In the shadowed realms of Colorado Springs, there emerges a haunting echo, a dirge that resonates with the pain of the world’s transgressions. This lamentation is none other than the debut full-length offering from Upon A Field’s Whisper, aptly titled “Sorry for Your Loss“. The band, a melting pot of raw aggression and poignant melodies, intertwines the gnarled roots of crust, the foreboding ambience of doom, the fervent rage of black metal, and the emotive screams of screamo, crafting a soundscape that’s as cryptic as it is compelling.
Led by the versatile Bryan Ostrow on vocals and guitar, the band’s lineup is completed by Steven Perret lending his guitar prowess and backing vocals, Bryan Webb bringing depth with his bass and backing vocals, and David Dempsey’s powerful drumming.
The members, each a master of their craft, seamlessly blend their musical backgrounds, echoing a sentiment shared by Bryan: “Whether it’s punk, metal, hardcore, grind, doom… we’re all venting our frustrations of the world.”
The album paints a harrowing tale, one that reflects man’s tumultuous relationship with nature.
Drawing inspiration from the desecration of a beloved mountainous haven, Bryan recounts the sorrowful tale of trees witnessing the rise and fall of generations, only to be betrayed by humanity’s insatiable greed.
This sorrow took a profound turn with the advent of COVID-19, leading the band to reimagine the album as a eulogy for a dying world.
Colorado Springs, despite its association with evangelical Christians and military establishments, has nurtured a counter-culture that thrives in resistance. This vibrant subculture, teeming with artists, musicians, and activists, has played a pivotal role in shaping the band’s unique sound. As Bryan passionately states, “Do it together” is the mantra that binds this resilient community.
The ethereal artwork, a somber depiction of humanity’s eventual fall, is the handiwork of Alex CF, famed for his association with Fall of Efrafa and Lightbearer. The visual narrative speaks of humanity being consumed by its own materialistic desires, as nature reclaims its rightful place.
The collaboration with Ceschi Ramos, a harmonious blend of folk punk and hip-hop, further accentuates the album’s eclectic nature.
With What’s Left Records, a venture close to Bryan’s heart, helming the album’s distribution, “Sorry for Your Loss” promises an unadulterated listening experience. The music, raw and untamed, is a testament to the band’s commitment to authenticity.
We sat down with the band to give you a comprehensive dialogue, where we explore the intricate tapestry of influences, collaborations, and the indomitable spirit that drives this intriguing and noteworthy band.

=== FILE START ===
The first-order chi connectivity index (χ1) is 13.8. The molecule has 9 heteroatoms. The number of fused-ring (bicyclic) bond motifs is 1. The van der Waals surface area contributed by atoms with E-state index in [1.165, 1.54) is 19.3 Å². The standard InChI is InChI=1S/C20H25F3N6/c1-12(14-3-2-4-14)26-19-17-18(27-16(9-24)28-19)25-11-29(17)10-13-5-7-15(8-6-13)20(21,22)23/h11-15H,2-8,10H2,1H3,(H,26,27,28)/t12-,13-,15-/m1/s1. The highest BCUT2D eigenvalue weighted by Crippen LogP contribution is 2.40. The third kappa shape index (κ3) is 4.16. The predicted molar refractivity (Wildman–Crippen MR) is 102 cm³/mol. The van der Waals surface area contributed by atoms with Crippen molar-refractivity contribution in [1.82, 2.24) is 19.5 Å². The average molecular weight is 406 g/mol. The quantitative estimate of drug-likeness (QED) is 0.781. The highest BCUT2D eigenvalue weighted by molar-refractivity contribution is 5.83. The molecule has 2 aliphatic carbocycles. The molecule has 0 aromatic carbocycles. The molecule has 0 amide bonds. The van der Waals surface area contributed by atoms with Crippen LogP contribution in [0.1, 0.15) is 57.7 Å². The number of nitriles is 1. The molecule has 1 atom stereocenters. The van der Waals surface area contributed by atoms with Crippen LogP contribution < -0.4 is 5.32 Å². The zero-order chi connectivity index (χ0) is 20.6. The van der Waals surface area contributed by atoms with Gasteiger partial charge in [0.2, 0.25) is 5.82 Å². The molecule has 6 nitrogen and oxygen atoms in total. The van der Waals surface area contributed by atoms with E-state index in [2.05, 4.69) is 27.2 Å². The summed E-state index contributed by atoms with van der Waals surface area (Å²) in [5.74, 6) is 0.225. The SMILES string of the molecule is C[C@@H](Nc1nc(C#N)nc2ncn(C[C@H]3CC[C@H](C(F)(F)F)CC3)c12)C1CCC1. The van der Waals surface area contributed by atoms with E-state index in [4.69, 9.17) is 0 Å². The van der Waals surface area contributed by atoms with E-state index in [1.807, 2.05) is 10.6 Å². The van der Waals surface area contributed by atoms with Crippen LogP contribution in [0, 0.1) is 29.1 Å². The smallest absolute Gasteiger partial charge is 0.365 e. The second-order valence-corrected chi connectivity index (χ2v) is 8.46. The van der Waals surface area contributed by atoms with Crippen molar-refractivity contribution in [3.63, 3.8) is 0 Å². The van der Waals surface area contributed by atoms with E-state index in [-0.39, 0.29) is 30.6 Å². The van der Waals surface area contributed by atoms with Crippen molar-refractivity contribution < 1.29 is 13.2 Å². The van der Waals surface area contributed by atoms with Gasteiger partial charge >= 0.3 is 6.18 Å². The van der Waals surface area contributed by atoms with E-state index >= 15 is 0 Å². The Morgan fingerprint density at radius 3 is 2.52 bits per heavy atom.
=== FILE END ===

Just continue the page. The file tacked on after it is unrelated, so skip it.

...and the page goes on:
Bryan, “Sorry for Your Loss” is quite a unique blend of crust, black metal, doom, and even a touch of screamo. How did the band approach weaving these styles together for the debut album?
I feel like whether its punk, metal, hardcore, grind, doom, or etc we are all doing the same thing. We’re using aggressive, loud music to vent our frustrations and sadness of the world, society, and ourselves. We all love a wide variety of music, so why not combine it so we can accurately depict our message through music? Playing the same thing to me gets boring and feels stagnant, I like switching it up.
The record paints a dark picture of humanity’s relationship with nature. What experiences or observations led you to craft such a narrative?
There was a place in the mountains out here that i would go to with friends and hike all the time. Recently a big, rich hotel bought the space and changed it. So when i came up with the concept of the band for the first solo ep i thought of the trees watching people grow over the years only to find it’s demise by the very ones they watched grow, and how they would get their revenge.
The “Sorry For Your Loss” album was being written in late 2019 about personal losses that the band members had experienced, but then COVID happened and it completely shifted things. We thought that it could be a eulogy to the world we once knew and we took a bit from the original ep where these virusus, and natural disasters are happening as a result of humanity and its the earth taking it back.
With Colorado Springs being home to the band, how has the local scene influenced or shaped Upon A Field’s Whisper’s sound?
Colorado Springs is a town that is widely known for evangelical christians, as its the home of Focus on The Family and New Life Church. It is also widely known for being a military town as there are a few different bases down here. But with any oppressive culture, there’s a strong counter culture. We have an incredible scene down here of musicians, artists, and activists.
Being down here helps us work together as a community to make this a better place. We have a huge sense of community. As we like to say DIT. instead of Do it yourself, Do it together.
Alex CF, known for Fall of Efrafa and Lightbearer, was behind the artwork. How did that collaboration come about, and what was the vision for the album cover?
Fall of Efrafa is one of my favorite bands. I have always loved their music, concept, and artwork. I followed Alex CF’s artwork online and simply wrote to him to see if he could do some art for the album and he said yes!
We wanted the art to represent humanity dying and being buried with the “riches” that so many value, while animals and the earth take it back.
Ceschi Ramos – a fusion of folk punk and hip-hop – features on “We’re Still Here”. How did this surprising collaboration emerge?